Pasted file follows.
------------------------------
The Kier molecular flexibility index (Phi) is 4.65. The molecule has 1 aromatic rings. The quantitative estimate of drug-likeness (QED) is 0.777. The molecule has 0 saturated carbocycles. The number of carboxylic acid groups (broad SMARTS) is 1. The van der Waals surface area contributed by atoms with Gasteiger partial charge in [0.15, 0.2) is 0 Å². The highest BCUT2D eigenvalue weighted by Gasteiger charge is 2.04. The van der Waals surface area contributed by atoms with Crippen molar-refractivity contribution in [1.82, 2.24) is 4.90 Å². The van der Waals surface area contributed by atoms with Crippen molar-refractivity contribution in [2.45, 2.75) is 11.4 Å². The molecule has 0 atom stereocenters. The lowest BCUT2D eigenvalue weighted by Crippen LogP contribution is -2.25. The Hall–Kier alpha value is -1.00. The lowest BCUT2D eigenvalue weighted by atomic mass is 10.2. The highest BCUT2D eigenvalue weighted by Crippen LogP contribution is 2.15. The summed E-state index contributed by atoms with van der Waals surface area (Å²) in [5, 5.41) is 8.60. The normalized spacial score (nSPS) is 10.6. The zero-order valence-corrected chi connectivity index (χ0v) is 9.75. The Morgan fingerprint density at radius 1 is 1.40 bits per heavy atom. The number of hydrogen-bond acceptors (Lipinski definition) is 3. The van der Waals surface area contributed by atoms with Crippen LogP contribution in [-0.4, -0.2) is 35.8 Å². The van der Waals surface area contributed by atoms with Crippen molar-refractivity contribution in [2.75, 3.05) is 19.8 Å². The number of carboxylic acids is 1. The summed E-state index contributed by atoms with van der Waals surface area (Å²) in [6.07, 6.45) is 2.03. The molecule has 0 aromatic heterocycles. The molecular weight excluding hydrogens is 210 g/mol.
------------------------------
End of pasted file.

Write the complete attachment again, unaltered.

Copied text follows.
The Kier molecular flexibility index (Phi) is 4.65. The molecule has 1 aromatic rings. The quantitative estimate of drug-likeness (QED) is 0.777. The molecule has 0 saturated carbocycles. The number of carboxylic acid groups (broad SMARTS) is 1. The van der Waals surface area contributed by atoms with Gasteiger partial charge in [0.15, 0.2) is 0 Å². The highest BCUT2D eigenvalue weighted by Gasteiger charge is 2.04. The van der Waals surface area contributed by atoms with Crippen molar-refractivity contribution in [1.82, 2.24) is 4.90 Å². The van der Waals surface area contributed by atoms with Crippen molar-refractivity contribution in [2.45, 2.75) is 11.4 Å². The molecule has 0 atom stereocenters. The lowest BCUT2D eigenvalue weighted by Crippen LogP contribution is -2.25. The Hall–Kier alpha value is -1.00. The lowest BCUT2D eigenvalue weighted by atomic mass is 10.2. The highest BCUT2D eigenvalue weighted by Crippen LogP contribution is 2.15. The summed E-state index contributed by atoms with van der Waals surface area (Å²) in [5, 5.41) is 8.60. The normalized spacial score (nSPS) is 10.6. The zero-order valence-corrected chi connectivity index (χ0v) is 9.75. The Morgan fingerprint density at radius 1 is 1.40 bits per heavy atom. The number of hydrogen-bond acceptors (Lipinski definition) is 3. The van der Waals surface area contributed by atoms with Crippen LogP contribution in [-0.4, -0.2) is 35.8 Å². The van der Waals surface area contributed by atoms with Crippen molar-refractivity contribution in [2.75, 3.05) is 19.8 Å². The number of carboxylic acids is 1. The summed E-state index contributed by atoms with van der Waals surface area (Å²) in [6.07, 6.45) is 2.03. The molecule has 0 aromatic heterocycles. The molecular weight excluding hydrogens is 210 g/mol.